"22-year-old Aura (Dunham) returns home to her artist mother's TriBeCa loft with the following: a useless film theory degree, 357 hits on her Youtube page, a boyfriend who's left her to find himself at Burning Man, a dying hamster, and her tail between her legs. Luckily, her trainwreck childhood best friend never left home, the restaurant down the block is hiring, and ill-advised romantic possibilities lurk around every corner. Surrounded on all sides by what she could become, Aura just wants someone to tell her who she is."

"Tiny Furniture" has received so-so reviews, with a 56% rating on Rotten Tomatoes and is opening in limited release. Unrated.

Another indie comedy opening in limited release is "Helena From the Wedding." This is essentially a typical indie talk-fest involving several married couples who are friends, coming together for a weekend. Expect plenty of tension and awkward moments as cracks in each of their marriages start to unravel for everyone to see. When an unexpected guest, the young and beautiful Helena, shows up, the facades begin to crumble. This kind of movie is catered towards a specific kind of audience and is certainly not for everyone.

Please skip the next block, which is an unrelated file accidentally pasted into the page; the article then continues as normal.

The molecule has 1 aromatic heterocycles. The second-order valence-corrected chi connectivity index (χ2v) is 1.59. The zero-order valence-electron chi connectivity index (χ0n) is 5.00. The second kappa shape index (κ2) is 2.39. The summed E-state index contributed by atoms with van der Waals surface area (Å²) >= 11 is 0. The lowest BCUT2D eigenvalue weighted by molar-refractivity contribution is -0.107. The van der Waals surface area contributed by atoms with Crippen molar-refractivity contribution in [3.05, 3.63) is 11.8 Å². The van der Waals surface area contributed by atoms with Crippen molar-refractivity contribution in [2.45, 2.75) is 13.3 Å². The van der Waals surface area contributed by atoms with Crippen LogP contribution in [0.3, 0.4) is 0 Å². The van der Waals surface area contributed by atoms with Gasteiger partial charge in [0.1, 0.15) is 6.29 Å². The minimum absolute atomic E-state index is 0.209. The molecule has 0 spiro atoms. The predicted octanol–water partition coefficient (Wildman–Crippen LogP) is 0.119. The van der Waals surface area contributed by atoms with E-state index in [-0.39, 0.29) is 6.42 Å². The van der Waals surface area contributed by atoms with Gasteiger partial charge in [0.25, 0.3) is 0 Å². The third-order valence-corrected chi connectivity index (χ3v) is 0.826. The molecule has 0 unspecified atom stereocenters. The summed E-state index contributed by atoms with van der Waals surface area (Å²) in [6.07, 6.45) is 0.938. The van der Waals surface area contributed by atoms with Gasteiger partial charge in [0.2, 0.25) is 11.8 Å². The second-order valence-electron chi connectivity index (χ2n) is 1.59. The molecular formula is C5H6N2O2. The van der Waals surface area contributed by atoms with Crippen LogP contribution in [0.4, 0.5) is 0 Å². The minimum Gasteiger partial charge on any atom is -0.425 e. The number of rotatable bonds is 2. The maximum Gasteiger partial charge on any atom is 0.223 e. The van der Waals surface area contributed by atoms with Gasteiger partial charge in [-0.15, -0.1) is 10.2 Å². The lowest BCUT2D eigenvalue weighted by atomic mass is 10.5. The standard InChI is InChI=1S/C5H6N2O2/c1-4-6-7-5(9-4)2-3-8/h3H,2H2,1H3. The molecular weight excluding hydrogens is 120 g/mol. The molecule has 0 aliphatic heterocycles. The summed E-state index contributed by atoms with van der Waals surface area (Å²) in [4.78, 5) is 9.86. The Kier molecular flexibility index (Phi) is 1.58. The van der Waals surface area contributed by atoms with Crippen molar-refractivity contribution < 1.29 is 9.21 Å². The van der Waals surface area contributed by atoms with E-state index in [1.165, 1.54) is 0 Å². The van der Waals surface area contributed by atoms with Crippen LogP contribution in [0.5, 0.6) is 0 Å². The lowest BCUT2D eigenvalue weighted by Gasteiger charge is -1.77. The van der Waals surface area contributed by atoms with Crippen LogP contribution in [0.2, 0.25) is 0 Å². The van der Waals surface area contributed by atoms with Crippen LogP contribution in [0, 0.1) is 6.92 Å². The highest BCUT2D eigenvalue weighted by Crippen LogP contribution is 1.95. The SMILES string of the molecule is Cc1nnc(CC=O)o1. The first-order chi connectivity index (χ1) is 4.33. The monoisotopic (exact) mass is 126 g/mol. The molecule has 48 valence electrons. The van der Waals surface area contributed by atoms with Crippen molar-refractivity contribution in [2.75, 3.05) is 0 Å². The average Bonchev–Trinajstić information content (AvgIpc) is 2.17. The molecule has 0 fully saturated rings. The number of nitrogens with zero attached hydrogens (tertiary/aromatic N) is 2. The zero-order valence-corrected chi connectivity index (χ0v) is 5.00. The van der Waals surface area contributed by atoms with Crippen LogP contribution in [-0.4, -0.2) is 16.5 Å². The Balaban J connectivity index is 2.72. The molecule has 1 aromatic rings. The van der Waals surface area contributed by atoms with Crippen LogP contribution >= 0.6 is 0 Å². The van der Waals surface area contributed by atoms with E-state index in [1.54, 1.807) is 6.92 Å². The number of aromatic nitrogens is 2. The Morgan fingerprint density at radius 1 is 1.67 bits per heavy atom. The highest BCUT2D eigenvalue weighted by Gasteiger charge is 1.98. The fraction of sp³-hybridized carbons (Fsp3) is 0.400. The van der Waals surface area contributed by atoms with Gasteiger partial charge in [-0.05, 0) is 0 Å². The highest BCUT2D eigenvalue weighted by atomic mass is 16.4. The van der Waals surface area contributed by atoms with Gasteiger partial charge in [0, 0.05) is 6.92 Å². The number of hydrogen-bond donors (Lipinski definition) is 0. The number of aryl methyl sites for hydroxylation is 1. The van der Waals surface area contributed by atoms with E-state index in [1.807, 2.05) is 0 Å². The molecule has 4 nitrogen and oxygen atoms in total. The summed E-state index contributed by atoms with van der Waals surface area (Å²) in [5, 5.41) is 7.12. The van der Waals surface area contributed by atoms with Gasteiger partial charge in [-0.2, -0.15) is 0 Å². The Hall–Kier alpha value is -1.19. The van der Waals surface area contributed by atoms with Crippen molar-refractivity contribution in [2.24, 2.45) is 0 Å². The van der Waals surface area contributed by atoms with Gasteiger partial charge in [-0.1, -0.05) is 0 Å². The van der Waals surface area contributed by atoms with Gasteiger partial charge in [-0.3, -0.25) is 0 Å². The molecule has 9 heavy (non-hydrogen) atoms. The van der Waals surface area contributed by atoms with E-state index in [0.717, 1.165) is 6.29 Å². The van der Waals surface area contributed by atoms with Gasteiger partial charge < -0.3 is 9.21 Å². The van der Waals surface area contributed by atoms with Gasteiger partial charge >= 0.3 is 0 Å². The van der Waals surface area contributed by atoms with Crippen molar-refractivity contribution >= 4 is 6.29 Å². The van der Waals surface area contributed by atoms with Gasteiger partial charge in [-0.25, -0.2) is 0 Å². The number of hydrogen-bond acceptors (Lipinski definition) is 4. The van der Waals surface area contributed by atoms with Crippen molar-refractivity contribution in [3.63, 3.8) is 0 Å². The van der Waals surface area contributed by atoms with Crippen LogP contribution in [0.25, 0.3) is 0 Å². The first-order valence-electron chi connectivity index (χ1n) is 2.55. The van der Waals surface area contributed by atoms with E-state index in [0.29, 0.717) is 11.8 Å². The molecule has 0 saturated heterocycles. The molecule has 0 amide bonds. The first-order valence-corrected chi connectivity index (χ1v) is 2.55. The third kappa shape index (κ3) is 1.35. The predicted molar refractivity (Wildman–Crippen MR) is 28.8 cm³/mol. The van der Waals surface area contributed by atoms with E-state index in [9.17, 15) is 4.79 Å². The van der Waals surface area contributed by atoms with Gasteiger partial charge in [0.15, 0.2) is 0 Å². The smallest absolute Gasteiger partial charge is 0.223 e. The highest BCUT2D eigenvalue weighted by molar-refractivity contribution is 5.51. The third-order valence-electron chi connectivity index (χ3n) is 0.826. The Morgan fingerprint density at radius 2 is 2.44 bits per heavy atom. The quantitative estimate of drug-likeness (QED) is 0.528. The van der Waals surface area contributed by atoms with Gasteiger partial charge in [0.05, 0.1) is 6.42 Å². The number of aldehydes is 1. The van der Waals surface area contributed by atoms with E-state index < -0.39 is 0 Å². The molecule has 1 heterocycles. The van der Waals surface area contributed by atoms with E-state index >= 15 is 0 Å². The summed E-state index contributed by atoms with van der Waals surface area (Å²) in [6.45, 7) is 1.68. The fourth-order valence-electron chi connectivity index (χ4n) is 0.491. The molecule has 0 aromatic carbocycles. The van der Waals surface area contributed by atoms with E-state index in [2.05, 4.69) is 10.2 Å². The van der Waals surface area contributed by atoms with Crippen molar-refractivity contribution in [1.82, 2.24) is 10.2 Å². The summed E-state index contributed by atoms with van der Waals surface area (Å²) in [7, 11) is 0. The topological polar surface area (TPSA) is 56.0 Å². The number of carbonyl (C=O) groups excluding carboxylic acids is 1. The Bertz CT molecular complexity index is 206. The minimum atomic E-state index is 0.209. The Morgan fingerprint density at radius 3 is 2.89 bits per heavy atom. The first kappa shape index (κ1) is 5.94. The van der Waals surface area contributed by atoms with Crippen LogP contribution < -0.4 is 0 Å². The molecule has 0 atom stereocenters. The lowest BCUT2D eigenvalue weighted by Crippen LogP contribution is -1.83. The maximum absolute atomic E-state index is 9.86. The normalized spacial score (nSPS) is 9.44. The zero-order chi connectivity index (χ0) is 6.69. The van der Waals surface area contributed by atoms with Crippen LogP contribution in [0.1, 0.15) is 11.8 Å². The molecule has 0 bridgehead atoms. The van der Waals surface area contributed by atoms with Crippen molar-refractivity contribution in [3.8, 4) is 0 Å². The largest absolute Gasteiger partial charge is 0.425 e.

Finally, we have our sole documentary release for this week. "Cool It" is a documentary by Ondi Timoner, who follows Bjorn Lomborg, the author of "The Skeptical Environmentalist," as they explore the state of the global warming crisis and how to tackle it in more pragmatic and reasonable ways than is currently done. While it acknowledges that global warming is a serious problem, it refutes the more dire sky-is-falling assertions of some quarters. A thought-provoking doc that should open up more debate about the state of our planet. It is currently holding an above average rating on Rotten Tomatoes. Rated PG.